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Atari Lynx

From Academic Kids

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Atari Lynx

The Atari Lynx is Atari's only handheld game console, and the first such machine with a color display. It was released in 1989, the same year as Nintendo's (monochromatic) Game Boy.

The Atari Lynx had several innovative features including it being the first color handheld, with a backlit display, a switchable right-handed/left-handed (upside down) configuration, and the ability to network with up to 17 other units via its "ComLynx" system (though most games would network 8 player or less). The Lynx was also the first gaming console with hardware support for zooming/distortion of sprites, allowing fast pseudo-3D games with unrivaled quality at the time and a capacity for drawing filled polygons with limited CPU intervention.

The machine was developed by Epyx as the "Handy" and completed in 1987, at which point Atari bought the rights to it. Atari changed the internal speaker and removed the thumb-stick on the control pad before releasing it as the Lynx two years later, initially retailing in the US at US$189.95. Two creators of the system, Dave Needle and R.J. Mical, were also members of the Amiga design team and much to the frustration of Atari, the Amiga was used as the software development platform.

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Atari Lynx II

In 1991, Atari relaunched the Lynx with new packaging, slightly improved hardware, and a new sleek black look. The new system (referred within Atari as the "Lynx II") featured rubber hand grips and a clearer backlit color screen with a power save option. It also replaced the monaural headphone jack of the original Lynx with one wired for stereo.

Though technologically superior to the Game Boy, Nintendo's marketing muscle, domination of 3rd party developers, and quality first party game releases (particularly Tetris) meant the Lynx was soon marginalized. The Lynx also suffered from needing more batteries (six versus four in the original Game Boy) which managed to run down much faster. The more powerful CPU of the Lynx, plus it's backlit screen, would drain a set of six AA cells in only four hours (five to six hours in the Lynx II). The Lynx was also physically larger than it needed to be; Atari had followed the advice of focus groups who wanted a bigger unit because that gave them "more" for their money. (Much of the inside of the Lynx's housing was empty air.) And it didn't help that the Lynx was sold at a substantially higher price than the Gameboy. By the mid 1990s, the Atari Lynx was no longer widely available.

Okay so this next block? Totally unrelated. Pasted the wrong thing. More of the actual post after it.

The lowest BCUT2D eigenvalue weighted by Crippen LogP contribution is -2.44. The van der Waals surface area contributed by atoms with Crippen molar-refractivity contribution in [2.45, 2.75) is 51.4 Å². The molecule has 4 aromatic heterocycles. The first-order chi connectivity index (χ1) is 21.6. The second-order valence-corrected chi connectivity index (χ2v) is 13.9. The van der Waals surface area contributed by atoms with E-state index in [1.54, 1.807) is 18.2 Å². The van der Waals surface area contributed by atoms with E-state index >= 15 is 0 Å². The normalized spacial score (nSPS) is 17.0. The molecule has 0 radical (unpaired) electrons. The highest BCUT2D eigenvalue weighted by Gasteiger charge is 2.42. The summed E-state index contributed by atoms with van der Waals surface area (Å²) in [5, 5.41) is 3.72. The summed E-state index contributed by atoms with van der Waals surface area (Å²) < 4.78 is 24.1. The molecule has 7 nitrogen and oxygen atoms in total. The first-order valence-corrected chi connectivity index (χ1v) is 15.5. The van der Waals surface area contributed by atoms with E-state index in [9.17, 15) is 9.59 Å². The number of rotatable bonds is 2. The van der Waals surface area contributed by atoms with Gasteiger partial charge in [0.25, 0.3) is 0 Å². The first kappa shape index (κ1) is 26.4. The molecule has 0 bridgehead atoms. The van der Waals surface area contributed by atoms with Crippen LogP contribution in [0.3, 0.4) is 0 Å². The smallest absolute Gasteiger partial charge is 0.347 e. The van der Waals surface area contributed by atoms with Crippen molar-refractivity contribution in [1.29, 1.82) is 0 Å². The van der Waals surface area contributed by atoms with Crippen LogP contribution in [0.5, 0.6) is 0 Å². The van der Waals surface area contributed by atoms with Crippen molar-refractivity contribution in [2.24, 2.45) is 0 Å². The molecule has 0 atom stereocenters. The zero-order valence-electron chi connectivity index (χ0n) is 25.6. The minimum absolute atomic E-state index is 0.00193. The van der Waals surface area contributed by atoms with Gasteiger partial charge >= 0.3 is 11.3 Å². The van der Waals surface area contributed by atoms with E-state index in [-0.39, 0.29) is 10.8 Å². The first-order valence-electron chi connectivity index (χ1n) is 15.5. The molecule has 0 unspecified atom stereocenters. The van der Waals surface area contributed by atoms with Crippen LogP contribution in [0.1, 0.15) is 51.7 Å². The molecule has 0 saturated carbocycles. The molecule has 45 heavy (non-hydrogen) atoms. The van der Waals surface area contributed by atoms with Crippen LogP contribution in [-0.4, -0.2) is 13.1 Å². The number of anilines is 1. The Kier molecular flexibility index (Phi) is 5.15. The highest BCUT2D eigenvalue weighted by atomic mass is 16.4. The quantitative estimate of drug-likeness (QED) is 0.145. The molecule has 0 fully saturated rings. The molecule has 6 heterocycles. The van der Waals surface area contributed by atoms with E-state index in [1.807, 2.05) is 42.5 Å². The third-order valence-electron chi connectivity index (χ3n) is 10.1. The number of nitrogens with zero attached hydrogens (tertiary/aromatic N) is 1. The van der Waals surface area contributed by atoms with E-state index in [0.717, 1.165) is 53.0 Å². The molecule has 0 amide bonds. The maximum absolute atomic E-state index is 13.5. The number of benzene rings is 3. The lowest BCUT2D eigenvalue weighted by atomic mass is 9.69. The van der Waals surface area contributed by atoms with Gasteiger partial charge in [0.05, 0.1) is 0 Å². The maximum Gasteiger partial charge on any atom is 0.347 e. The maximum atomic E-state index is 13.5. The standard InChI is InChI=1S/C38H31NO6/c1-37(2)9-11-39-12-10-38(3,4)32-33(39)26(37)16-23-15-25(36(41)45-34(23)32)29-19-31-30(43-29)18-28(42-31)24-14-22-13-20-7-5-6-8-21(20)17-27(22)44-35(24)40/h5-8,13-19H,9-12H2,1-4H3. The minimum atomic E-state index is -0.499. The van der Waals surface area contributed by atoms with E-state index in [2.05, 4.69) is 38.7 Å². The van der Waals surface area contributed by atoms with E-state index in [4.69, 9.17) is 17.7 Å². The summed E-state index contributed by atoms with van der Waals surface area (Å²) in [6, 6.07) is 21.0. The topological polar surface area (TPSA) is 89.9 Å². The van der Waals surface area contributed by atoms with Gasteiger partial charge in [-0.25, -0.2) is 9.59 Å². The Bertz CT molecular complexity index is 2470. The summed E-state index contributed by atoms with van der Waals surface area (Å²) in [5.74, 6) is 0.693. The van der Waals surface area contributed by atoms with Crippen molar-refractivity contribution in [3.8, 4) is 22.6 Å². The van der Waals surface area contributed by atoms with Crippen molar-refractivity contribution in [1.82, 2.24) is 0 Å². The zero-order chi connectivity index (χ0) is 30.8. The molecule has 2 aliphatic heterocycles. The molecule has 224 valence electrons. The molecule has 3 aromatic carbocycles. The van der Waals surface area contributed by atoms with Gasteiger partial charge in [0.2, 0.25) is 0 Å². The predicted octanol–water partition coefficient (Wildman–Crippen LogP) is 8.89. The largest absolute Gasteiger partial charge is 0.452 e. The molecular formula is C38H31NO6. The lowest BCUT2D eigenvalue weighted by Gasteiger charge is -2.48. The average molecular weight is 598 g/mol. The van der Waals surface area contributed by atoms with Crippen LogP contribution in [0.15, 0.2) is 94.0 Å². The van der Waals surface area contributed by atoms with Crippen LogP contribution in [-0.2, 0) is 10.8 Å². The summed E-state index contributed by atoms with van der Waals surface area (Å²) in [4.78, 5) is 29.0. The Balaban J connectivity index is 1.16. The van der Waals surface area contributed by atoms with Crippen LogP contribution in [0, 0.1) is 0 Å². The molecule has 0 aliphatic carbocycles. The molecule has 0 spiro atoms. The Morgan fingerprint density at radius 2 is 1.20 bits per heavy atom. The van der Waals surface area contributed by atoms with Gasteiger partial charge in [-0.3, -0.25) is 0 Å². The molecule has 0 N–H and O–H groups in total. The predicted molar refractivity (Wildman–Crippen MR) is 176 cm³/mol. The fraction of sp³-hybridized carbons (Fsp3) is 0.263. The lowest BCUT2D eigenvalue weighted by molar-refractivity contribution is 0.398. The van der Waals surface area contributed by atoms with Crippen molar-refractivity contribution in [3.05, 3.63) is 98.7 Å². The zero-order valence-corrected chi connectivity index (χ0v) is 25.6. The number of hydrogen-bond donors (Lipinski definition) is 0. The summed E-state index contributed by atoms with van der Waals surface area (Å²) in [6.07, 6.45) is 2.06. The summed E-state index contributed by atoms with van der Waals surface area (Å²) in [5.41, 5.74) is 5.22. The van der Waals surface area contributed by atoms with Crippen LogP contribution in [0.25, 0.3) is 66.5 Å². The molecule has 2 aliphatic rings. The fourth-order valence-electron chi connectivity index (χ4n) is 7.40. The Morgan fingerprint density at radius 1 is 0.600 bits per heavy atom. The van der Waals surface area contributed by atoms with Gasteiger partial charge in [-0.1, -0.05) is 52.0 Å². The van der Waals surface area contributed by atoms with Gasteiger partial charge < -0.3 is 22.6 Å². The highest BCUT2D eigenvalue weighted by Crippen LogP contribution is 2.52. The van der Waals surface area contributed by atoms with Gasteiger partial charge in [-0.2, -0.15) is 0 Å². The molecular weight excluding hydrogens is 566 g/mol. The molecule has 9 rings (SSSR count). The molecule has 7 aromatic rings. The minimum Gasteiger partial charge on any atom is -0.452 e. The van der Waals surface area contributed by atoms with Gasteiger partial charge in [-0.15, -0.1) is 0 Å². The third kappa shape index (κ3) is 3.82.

As with a lot of older consoles, there's a small group of devoted fans still creating and selling games for the system.

Contents

Technical specifications

  • MOS 65SC02 processor running at up to 4MHz (~3.6MHz average)
    • 8-bit CPU, 16-bit address space
    • Sound engine
      • 4 channel sound
      • 8-bit DAC for each channel(4 channels x 8-bits/channel = 32 bits commonly quoted)
    • Video DMA driver for LCD display
      • 4096 color (12-bit) palette
      • 16 simultaneous colors (4 bits) from palette per scanline (more than 16 colors can be displayed by changing palettes after each scanline)
    • System timers
    • Interrupt controller
    • UART (for ComLynx)
    • 512 bytes of bootstrap and game-card loading ROM
  • Suzy (16-bit custom CMOS chip running at 16MHz)
    • Blitter (bit-map block transfer) unit
    • Graphics engine
      • Hardware drawing support
      • Unlimited number of high-speed sprites with collision detection
      • Hardware high-speed sprite scaling, distortion, and tilting effects
      • Hardware decoding of compressed sprite data
      • Hardware clipping and multi-directional scrolling
      • Variable frame rate (up to 75 frames/second)
      • 160 x 102 standard resolution (16,320 addressable pixels). Capability of 480 x 102 artificially high resolution
    • Math co-processor
      • Hardware 16-bit multiply and divide (32-bit answer)
      • Parallel processing of single multiply or divide instruction
  • RAM: 64Kbyte 120ns DRAM
  • Storage: Cartridge - 128, 256 and 512Kbyte exist, up to 2Mbyte is possible.
  • Ports:
    • Headphone port (mini-DIN 3.5mm stereo; wired for mono on the original Lynx)
    • ComLynx (multiple unit communications, serial)
  • LCD Screen: 3.5" diagonal
  • Battery holder (six AA) ~4-5 hours

Screenshots

See also

External links

fi:Atari Lynx fr:Lynx (console) ja:Atari Lynx

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